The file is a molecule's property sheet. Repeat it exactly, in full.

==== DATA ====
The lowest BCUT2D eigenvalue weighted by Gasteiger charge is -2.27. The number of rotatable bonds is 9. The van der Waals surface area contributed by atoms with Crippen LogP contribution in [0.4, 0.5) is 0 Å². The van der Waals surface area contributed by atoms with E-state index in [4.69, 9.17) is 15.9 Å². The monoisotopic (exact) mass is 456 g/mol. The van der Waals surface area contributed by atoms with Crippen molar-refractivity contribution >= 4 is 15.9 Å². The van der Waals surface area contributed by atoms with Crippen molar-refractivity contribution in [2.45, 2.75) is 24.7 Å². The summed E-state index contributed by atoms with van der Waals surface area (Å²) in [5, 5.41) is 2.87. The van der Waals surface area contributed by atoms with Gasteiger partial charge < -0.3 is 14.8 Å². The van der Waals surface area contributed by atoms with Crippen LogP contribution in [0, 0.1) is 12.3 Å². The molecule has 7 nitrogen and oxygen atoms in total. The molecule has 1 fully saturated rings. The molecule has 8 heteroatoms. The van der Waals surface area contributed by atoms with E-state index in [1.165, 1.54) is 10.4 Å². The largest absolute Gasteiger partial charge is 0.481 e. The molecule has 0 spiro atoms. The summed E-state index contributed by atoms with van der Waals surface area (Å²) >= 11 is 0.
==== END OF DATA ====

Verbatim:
The lowest BCUT2D eigenvalue weighted by Gasteiger charge is -2.27. The number of rotatable bonds is 9. The van der Waals surface area contributed by atoms with Crippen LogP contribution in [0.4, 0.5) is 0 Å². The van der Waals surface area contributed by atoms with E-state index in [4.69, 9.17) is 15.9 Å². The monoisotopic (exact) mass is 456 g/mol. The van der Waals surface area contributed by atoms with Crippen molar-refractivity contribution >= 4 is 15.9 Å². The van der Waals surface area contributed by atoms with Crippen molar-refractivity contribution in [2.45, 2.75) is 24.7 Å². The summed E-state index contributed by atoms with van der Waals surface area (Å²) in [5, 5.41) is 2.87. The van der Waals surface area contributed by atoms with Gasteiger partial charge < -0.3 is 14.8 Å². The van der Waals surface area contributed by atoms with Crippen LogP contribution in [0, 0.1) is 12.3 Å². The molecule has 7 nitrogen and oxygen atoms in total. The molecule has 1 fully saturated rings. The molecule has 8 heteroatoms. The van der Waals surface area contributed by atoms with E-state index in [1.165, 1.54) is 10.4 Å². The largest absolute Gasteiger partial charge is 0.481 e. The molecule has 0 spiro atoms. The summed E-state index contributed by atoms with van der Waals surface area (Å²) >= 11 is 0.